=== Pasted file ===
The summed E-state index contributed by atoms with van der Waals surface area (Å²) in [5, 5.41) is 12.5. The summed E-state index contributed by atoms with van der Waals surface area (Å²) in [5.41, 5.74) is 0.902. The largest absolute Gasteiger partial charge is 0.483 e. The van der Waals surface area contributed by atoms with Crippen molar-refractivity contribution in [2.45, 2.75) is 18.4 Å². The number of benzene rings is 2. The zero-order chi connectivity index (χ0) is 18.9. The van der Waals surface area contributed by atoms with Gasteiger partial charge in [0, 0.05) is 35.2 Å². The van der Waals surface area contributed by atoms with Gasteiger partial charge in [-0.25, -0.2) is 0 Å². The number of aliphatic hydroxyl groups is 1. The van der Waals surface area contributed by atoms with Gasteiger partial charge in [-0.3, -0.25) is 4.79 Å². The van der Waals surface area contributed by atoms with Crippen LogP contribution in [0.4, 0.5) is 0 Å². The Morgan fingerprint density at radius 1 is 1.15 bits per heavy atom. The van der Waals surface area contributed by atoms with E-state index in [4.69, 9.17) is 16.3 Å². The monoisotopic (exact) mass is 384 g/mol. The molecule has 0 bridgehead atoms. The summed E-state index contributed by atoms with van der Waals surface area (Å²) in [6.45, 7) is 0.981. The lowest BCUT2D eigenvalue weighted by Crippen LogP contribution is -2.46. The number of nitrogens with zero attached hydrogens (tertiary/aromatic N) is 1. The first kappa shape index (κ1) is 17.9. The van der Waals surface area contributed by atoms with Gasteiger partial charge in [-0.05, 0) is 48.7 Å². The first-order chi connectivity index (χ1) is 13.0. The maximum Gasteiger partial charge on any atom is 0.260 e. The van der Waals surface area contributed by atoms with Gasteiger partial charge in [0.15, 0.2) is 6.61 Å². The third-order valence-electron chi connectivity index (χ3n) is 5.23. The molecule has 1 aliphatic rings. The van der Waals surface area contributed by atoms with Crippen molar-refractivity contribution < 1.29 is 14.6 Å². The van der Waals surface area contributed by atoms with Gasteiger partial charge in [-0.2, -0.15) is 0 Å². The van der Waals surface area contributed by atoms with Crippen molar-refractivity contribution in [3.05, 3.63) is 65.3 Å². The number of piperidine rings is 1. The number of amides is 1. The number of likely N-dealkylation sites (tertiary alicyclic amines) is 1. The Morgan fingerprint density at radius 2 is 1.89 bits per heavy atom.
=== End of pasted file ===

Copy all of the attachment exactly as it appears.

The summed E-state index contributed by atoms with van der Waals surface area (Å²) in [5, 5.41) is 12.5. The summed E-state index contributed by atoms with van der Waals surface area (Å²) in [5.41, 5.74) is 0.902. The largest absolute Gasteiger partial charge is 0.483 e. The van der Waals surface area contributed by atoms with Crippen molar-refractivity contribution in [2.45, 2.75) is 18.4 Å². The number of benzene rings is 2. The zero-order chi connectivity index (χ0) is 18.9. The van der Waals surface area contributed by atoms with Gasteiger partial charge in [0, 0.05) is 35.2 Å². The van der Waals surface area contributed by atoms with Gasteiger partial charge in [-0.25, -0.2) is 0 Å². The number of aliphatic hydroxyl groups is 1. The van der Waals surface area contributed by atoms with Gasteiger partial charge in [-0.3, -0.25) is 4.79 Å². The van der Waals surface area contributed by atoms with Crippen LogP contribution in [0.4, 0.5) is 0 Å². The Morgan fingerprint density at radius 1 is 1.15 bits per heavy atom. The van der Waals surface area contributed by atoms with E-state index in [4.69, 9.17) is 16.3 Å². The monoisotopic (exact) mass is 384 g/mol. The molecule has 0 bridgehead atoms. The summed E-state index contributed by atoms with van der Waals surface area (Å²) in [6.45, 7) is 0.981. The lowest BCUT2D eigenvalue weighted by Crippen LogP contribution is -2.46. The number of nitrogens with zero attached hydrogens (tertiary/aromatic N) is 1. The first kappa shape index (κ1) is 17.9. The van der Waals surface area contributed by atoms with Gasteiger partial charge in [-0.05, 0) is 48.7 Å². The first-order chi connectivity index (χ1) is 13.0. The maximum Gasteiger partial charge on any atom is 0.260 e. The van der Waals surface area contributed by atoms with Gasteiger partial charge in [0.15, 0.2) is 6.61 Å². The third-order valence-electron chi connectivity index (χ3n) is 5.23. The molecule has 1 aliphatic rings. The van der Waals surface area contributed by atoms with Crippen molar-refractivity contribution < 1.29 is 14.6 Å². The van der Waals surface area contributed by atoms with Gasteiger partial charge in [-0.2, -0.15) is 0 Å². The van der Waals surface area contributed by atoms with Crippen molar-refractivity contribution in [3.05, 3.63) is 65.3 Å². The number of piperidine rings is 1. The number of amides is 1. The number of likely N-dealkylation sites (tertiary alicyclic amines) is 1. The Morgan fingerprint density at radius 2 is 1.89 bits per heavy atom.